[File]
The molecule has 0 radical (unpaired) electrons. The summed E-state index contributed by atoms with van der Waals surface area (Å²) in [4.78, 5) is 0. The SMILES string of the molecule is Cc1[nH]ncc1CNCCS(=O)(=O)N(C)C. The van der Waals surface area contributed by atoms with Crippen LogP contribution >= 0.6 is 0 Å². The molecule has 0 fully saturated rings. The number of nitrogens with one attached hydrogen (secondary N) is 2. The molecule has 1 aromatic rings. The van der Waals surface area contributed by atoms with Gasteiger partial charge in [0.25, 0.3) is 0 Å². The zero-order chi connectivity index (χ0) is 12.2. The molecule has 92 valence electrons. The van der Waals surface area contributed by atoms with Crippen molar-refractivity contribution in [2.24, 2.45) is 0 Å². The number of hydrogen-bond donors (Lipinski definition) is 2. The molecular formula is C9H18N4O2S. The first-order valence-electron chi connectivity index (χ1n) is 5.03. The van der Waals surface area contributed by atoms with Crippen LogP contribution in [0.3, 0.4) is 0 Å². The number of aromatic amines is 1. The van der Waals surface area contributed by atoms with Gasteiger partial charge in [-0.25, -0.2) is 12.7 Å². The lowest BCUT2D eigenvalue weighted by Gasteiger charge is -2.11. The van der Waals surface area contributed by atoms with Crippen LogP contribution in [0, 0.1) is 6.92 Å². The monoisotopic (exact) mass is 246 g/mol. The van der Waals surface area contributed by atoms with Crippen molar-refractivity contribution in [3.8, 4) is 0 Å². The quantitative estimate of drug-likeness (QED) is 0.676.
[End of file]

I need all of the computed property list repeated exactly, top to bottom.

The molecule has 0 radical (unpaired) electrons. The summed E-state index contributed by atoms with van der Waals surface area (Å²) in [4.78, 5) is 0. The SMILES string of the molecule is Cc1[nH]ncc1CNCCS(=O)(=O)N(C)C. The van der Waals surface area contributed by atoms with Crippen LogP contribution >= 0.6 is 0 Å². The molecule has 0 fully saturated rings. The number of nitrogens with one attached hydrogen (secondary N) is 2. The molecule has 1 aromatic rings. The van der Waals surface area contributed by atoms with Gasteiger partial charge in [0.25, 0.3) is 0 Å². The zero-order chi connectivity index (χ0) is 12.2. The molecule has 92 valence electrons. The van der Waals surface area contributed by atoms with Crippen molar-refractivity contribution in [2.24, 2.45) is 0 Å². The number of hydrogen-bond donors (Lipinski definition) is 2. The molecular formula is C9H18N4O2S. The first-order valence-electron chi connectivity index (χ1n) is 5.03. The van der Waals surface area contributed by atoms with Crippen LogP contribution in [0.3, 0.4) is 0 Å². The number of aromatic amines is 1. The van der Waals surface area contributed by atoms with Gasteiger partial charge in [-0.25, -0.2) is 12.7 Å². The lowest BCUT2D eigenvalue weighted by Gasteiger charge is -2.11. The van der Waals surface area contributed by atoms with Crippen LogP contribution in [0, 0.1) is 6.92 Å². The monoisotopic (exact) mass is 246 g/mol. The van der Waals surface area contributed by atoms with Crippen molar-refractivity contribution in [3.8, 4) is 0 Å². The quantitative estimate of drug-likeness (QED) is 0.676.